2 Indications and current treatments
2.1 A uterine septum is a congenital anomaly (present from birth). The septum is a muscular or fibrous wall that divides the inside of the uterus, creating 2 cavities (a septate uterus). The septum may be complete or incomplete. It is more common in women with primary infertility and in women who have had repeated miscarriages, and may therefore be one cause of these problems.
2.2 Surgical removal of the septum (metroplasty) is usually considered for women who have a septate uterus in association with repeated adverse reproductive outcomes, including a history of recurrent miscarriage (usually defined as 3 or more miscarriages in a row) and preterm delivery. Metroplasty is also used to manage primary infertility but the causal relationship between this problem and the presence of a uterine septum is less certain.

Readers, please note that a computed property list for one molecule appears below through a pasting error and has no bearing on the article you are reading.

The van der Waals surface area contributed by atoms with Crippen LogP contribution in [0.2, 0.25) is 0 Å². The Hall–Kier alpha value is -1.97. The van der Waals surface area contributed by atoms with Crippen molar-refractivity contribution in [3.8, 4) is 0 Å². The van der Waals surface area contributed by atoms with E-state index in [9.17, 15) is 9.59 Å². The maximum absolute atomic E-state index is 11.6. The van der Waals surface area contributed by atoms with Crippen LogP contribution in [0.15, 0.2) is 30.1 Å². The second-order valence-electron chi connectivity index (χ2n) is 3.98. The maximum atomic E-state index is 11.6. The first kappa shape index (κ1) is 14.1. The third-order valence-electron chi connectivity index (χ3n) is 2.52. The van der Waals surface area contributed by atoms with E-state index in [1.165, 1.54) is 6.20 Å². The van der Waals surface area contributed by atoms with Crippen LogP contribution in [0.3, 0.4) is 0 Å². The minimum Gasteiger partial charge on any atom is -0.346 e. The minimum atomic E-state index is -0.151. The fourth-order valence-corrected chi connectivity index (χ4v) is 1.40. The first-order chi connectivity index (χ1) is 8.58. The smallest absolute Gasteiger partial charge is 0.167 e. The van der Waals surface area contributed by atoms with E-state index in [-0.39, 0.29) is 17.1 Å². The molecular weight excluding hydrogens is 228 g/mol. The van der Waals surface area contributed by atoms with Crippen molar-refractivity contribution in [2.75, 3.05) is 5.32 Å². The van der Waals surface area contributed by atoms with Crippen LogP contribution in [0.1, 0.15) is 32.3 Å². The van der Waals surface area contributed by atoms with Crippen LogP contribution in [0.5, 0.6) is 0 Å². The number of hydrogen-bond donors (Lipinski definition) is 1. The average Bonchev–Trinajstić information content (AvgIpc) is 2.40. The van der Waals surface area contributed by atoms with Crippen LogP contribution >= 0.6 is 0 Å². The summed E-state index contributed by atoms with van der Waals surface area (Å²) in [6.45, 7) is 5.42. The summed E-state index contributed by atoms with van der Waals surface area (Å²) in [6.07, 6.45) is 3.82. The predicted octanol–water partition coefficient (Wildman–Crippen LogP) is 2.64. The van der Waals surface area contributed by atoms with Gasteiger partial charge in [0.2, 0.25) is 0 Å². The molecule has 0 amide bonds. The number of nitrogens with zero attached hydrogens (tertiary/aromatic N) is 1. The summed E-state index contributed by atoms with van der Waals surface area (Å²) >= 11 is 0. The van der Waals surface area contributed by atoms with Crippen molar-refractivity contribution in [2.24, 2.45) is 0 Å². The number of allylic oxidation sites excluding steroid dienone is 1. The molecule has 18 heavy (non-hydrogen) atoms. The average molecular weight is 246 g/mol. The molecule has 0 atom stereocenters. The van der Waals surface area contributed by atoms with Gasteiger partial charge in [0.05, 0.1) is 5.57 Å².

2.3 Metroplasty was traditionally done by a transabdominal approach. A hysteroscopic approach aims to reduce morbidity and shorten the recovery period. Unlike transabdominal metroplasty, caesarean section is not mandatory for patients who conceive after hysteroscopic metroplasty.